Sunday, October 28, 2012

Dopamine and GABA working together

Until recently, the neurotransmitters of the brain have thought to be generally separate. That is, if a neuron is inhibitory, it releases GABA, and if it is neuromodulatory, it releases something else, dopamine perhaps.  But two new papers show that specific neurons release both GABA and Dopamine. I briefly mention these new findings here.

Dopamine and GABA together forever (source)
First a subset of cells that were mainly thought to be GABAergic turn out to release dopamine as well. In 2010, Ibanez-Sandoval et al. found that there are interneurons in the striatum that stain positive for Tyrosine Hydroxylase. Tyrosine Hydroxylase is a precursor molecule needed for the creation of dopamine, and is a telltale sign of a neuron that can make and release dopamine. The authors found that these neurons release GABA and inhibit nearby cells. In this paper they did not confirm that the cells actually release dopamine, just that they have the machinery for it.

This is weird for a few reasons. 1. Why would the striatum need dopamine in its interneurons? The main source of dopamine to this brain region is the substantia nigra pars compacta, and it pretty well covers the entire striatum with dopamine when it wants to. 2. Why would a cell release dopamine and GABA at the same time?  

Second the canonical dopaminergic neurons of the substantia nigra turn out to release GABA as well. In 2012, Tritsch et al., found that when stimulated with light, the dopaminergic neurons of the substantia nigra cause inhibitory responses in the cells in the striatum.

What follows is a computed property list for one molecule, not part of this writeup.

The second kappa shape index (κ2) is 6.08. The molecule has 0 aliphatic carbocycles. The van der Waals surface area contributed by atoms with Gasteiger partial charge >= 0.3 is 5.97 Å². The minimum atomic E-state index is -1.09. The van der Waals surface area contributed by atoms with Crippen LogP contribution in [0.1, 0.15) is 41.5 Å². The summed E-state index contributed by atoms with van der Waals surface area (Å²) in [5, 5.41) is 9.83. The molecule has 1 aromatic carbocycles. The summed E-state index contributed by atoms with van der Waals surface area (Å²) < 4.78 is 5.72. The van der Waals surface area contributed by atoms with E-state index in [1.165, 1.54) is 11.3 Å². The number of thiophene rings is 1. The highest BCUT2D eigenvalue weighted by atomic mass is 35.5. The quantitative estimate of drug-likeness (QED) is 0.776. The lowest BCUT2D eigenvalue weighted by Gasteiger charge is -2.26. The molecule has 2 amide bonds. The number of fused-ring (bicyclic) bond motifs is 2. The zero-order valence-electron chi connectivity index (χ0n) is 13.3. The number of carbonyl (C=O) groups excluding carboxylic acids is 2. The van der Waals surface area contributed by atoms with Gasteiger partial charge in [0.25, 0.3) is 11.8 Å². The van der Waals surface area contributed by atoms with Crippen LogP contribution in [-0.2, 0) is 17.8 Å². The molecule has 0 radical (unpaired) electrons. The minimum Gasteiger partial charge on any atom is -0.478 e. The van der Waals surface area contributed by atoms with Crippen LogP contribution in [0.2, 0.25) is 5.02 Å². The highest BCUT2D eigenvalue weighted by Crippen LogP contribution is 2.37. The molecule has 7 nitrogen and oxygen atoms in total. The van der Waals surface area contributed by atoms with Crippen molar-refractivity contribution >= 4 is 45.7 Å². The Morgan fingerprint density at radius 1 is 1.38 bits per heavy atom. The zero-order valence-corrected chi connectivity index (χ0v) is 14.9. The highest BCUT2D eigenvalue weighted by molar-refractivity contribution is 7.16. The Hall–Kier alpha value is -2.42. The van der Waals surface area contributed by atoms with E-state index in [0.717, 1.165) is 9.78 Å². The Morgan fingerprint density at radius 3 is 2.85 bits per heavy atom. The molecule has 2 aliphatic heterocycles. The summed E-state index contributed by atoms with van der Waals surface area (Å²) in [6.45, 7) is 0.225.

The authors did extensive control experiments to make sure that they were indeed seeing GABA release from dopaminergic axons. They used carbon fiber amperometry to measure dopamine, and confirmed that dopamine was being released, and they blocked GABA receptors to make sure that it was GABA that was causing the inhibitory response. Finally they tested whether these cells were directly releasing GABA or perhaps stimulating other cells that released GABA. They did this by adding TTX, a sodium channel blocker, to prevent action potentials. In this condition, they could still evoke neurotransmitter release by light-based activation of these axons, confirming that these neurons directly release both dopamine and GABA.

So what's with this mash up?

Within two years it's been shown that GABA cells might release dopamine and dopamine cells do release GABA. Why? Neither paper speculates much on why GABA and dopamine might be co-released, or what the consequences of such a partnership might be.

© TheCellularScale
Ibáñez-Sandoval O, Tecuapetla F, Unal B, Shah F, Koós T, & Tepper JM (2010). Electrophysiological and morphological characteristics and synaptic connectivity of tyrosine hydroxylase-expressing neurons in adult mouse striatum. The Journal of neuroscience : the official journal of the Society for Neuroscience, 30 (20), 6999-7016 PMID: 20484642

Tritsch NX, Ding JB, & Sabatini BL (2012). Dopaminergic neurons inhibit striatal output through non-canonical release of GABA. Nature, 490 (7419), 262-6 PMID: 23034651


  1. I would say first we need to identify exactly what a neuron thinks about its neurotransmitters: are they wastes or gifts? Placaters or irritants? How are the mitochondria involved in the metabolic transmitter pathways in the synapses with these different neuronal phenotypes, and on either side of the synapse? Why do starburst amacrine cell co-localize? Ach and Gaba. Are transmitters in large part operating as a transporting agent their functional groups mainly, ie ammonia, H+ or choline?

  2. In people a certain type of Autism GABA tends to be low and dopamine tends to be high. GABA would be low because fluoride in the nervous system is smaller and passes more easily through the door created by GABA. Why would dopamine be high? How does it work?